“I think the fact the party was started by a queer guy and a straight guy says a lot,” Luke recounts how Homoelectric, which he set up with Ryan Minchin, first began. “We both wanted to put on a party where sexuality wasn’t necessarily the key thing. I mean, of course we wanted a queer safe space. But really it was about inclusivity. I’d drunk in the village for about ten years before and had always been welcomed into that family because it was such an open and accepting place.
“We wanted to do something where the music actually meant something. Where it was quality underground music,” he continues, citing the likes of Flesh as examples of lost parties with a similar “Black heart disco” soundtrack uniting all corners. “We were literally beyond the Village People, at a pub called Follies, which had the maddest mixture of drag, trans, British rail workers.
“There was no PR plan… it was really just a fucking party, flying a flag for things we love and believe in. The night has mutated, nomadically found itself in various moments, clubs, and places. It’s like Dr. Who: every four years it rejuvenates,” Luke quips.
Homoelectric’s apex so far was arguably 2019’s 10,000-capacity day-night festival Homobloc. Mammoth line-up aside, the real story of that event was how the debauched and untamed air of freedom the far more intimate club nights are known for was authentically upscaled. Successful enough to return this November, before that the party lands at its latter-day spiritual home, Hidden.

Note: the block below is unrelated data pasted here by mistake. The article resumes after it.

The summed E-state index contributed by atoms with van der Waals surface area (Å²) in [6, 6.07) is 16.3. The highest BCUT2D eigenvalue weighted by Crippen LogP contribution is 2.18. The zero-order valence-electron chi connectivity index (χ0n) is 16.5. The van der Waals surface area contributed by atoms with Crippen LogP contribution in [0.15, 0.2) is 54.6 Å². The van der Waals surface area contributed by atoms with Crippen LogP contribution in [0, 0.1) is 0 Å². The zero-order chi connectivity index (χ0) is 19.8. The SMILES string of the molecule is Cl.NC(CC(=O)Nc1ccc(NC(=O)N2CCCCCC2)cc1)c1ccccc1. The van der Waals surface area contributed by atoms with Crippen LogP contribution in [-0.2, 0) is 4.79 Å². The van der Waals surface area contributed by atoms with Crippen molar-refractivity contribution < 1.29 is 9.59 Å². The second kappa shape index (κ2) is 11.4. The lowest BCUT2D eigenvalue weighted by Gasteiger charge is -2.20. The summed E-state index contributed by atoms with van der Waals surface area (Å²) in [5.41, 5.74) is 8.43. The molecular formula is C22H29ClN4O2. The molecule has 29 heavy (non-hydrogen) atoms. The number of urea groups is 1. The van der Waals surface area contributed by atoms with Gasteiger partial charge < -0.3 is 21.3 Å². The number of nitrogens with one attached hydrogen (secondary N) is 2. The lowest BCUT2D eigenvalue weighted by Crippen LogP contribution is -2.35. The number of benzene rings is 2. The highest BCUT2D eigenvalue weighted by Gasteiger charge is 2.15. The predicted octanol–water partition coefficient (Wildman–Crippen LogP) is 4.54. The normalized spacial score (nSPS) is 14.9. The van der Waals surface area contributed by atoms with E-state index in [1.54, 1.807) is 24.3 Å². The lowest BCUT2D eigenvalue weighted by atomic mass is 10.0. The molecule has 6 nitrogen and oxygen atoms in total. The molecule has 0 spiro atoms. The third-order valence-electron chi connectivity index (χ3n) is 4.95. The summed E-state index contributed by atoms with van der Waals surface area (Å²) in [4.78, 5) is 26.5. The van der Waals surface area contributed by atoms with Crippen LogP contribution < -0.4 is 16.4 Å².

“Hidden suddenly feels like the best club in the world,” Luke says of a venue that emerged from lockdown with reimagined layout, improved sound, new lighting, and clear intent to make up for lost time. “We’ve booked two of our heroes, Prosumer and Maurice Fulton. Both have played for us a number of times. But, like Harvey, they are two of the best alchemists of underground dance music.
“And we’re not one-dimensional, you know? There’s house, there’s disco, there’s techno, boogie, Brazilian, R&B, soul music. [Homoelectric] has always been variety. Different rooms for different people. Find your corner, find your place, and hopefully you’ll feel comfortable being at a night that has been going for 24 years but, I like to think, never rested on its laurels, and brings in new blood. Like Gina Breeze and Lukas (Bugatti), who right now are doing incredible things.
“In Manchester that last week of September, the beginning of October, all the students are back, everyone’s back from holidays. The kids are back in school, the weather changes,” Luke explains the significance of Homoelectric’s next date, before clarifying what newcomers can expect. “Come as you are, there is no dress code… The more the merrier. Don’t get me wrong — if someone comes in and is abusing that queer space they’re gonna get slung out. But if you’re a good Homosapien who loves music, you’re gonna love it… Let yourself go, nobody is going to judge you.”
Electric Chair hosts DJ Harvey at Concourse, Mayfield Depot on Sunday 19th September — tickets are still available
Homoelectric hits Hidden on Saturday 2nd October, with Prosumer, Maurice Fulton, Luke Una, Gina Breeze, Jamie Bull, Will Tramp, and Lukas — tickets are on sale now